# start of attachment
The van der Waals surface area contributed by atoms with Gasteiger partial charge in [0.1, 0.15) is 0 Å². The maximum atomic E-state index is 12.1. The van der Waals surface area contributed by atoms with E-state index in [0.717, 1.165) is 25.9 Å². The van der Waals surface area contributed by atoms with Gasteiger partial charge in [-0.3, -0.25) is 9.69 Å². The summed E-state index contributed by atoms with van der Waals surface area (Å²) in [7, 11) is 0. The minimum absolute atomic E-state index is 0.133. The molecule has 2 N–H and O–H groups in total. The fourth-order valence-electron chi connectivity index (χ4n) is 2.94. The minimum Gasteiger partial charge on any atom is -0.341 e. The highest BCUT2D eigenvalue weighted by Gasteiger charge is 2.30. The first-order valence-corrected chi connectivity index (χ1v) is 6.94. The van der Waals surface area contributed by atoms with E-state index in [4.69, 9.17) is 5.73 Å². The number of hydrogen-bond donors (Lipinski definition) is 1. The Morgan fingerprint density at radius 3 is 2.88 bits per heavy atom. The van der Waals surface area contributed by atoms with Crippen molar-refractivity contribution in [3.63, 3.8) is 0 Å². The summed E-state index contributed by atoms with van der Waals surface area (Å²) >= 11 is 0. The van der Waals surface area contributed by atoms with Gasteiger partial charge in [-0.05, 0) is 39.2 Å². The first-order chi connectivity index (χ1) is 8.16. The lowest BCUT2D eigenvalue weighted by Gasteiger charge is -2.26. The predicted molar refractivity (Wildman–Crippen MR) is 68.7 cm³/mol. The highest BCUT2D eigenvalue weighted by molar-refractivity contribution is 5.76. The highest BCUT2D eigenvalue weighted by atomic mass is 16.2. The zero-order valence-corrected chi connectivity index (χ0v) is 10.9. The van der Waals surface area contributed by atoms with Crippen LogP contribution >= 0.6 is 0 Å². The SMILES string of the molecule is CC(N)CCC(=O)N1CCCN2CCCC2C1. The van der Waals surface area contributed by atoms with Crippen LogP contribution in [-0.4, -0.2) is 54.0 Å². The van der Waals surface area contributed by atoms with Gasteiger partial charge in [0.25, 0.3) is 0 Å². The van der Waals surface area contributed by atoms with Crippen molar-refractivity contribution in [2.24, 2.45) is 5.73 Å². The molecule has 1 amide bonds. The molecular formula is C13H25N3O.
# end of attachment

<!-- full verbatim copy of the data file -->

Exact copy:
The van der Waals surface area contributed by atoms with Gasteiger partial charge in [0.1, 0.15) is 0 Å². The maximum atomic E-state index is 12.1. The van der Waals surface area contributed by atoms with E-state index in [0.717, 1.165) is 25.9 Å². The van der Waals surface area contributed by atoms with Gasteiger partial charge in [-0.3, -0.25) is 9.69 Å². The summed E-state index contributed by atoms with van der Waals surface area (Å²) in [7, 11) is 0. The minimum absolute atomic E-state index is 0.133. The molecule has 2 N–H and O–H groups in total. The fourth-order valence-electron chi connectivity index (χ4n) is 2.94. The minimum Gasteiger partial charge on any atom is -0.341 e. The highest BCUT2D eigenvalue weighted by Gasteiger charge is 2.30. The first-order valence-corrected chi connectivity index (χ1v) is 6.94. The van der Waals surface area contributed by atoms with E-state index in [4.69, 9.17) is 5.73 Å². The number of hydrogen-bond donors (Lipinski definition) is 1. The Morgan fingerprint density at radius 3 is 2.88 bits per heavy atom. The van der Waals surface area contributed by atoms with Crippen molar-refractivity contribution in [3.63, 3.8) is 0 Å². The summed E-state index contributed by atoms with van der Waals surface area (Å²) >= 11 is 0. The van der Waals surface area contributed by atoms with Gasteiger partial charge in [-0.05, 0) is 39.2 Å². The first-order chi connectivity index (χ1) is 8.16. The lowest BCUT2D eigenvalue weighted by Gasteiger charge is -2.26. The predicted molar refractivity (Wildman–Crippen MR) is 68.7 cm³/mol. The highest BCUT2D eigenvalue weighted by molar-refractivity contribution is 5.76. The highest BCUT2D eigenvalue weighted by atomic mass is 16.2. The zero-order valence-corrected chi connectivity index (χ0v) is 10.9. The van der Waals surface area contributed by atoms with Crippen LogP contribution >= 0.6 is 0 Å². The SMILES string of the molecule is CC(N)CCC(=O)N1CCCN2CCCC2C1. The van der Waals surface area contributed by atoms with Crippen LogP contribution in [-0.4, -0.2) is 54.0 Å². The van der Waals surface area contributed by atoms with Gasteiger partial charge in [0.25, 0.3) is 0 Å². The van der Waals surface area contributed by atoms with Crippen molar-refractivity contribution in [2.24, 2.45) is 5.73 Å². The molecule has 1 amide bonds. The molecular formula is C13H25N3O.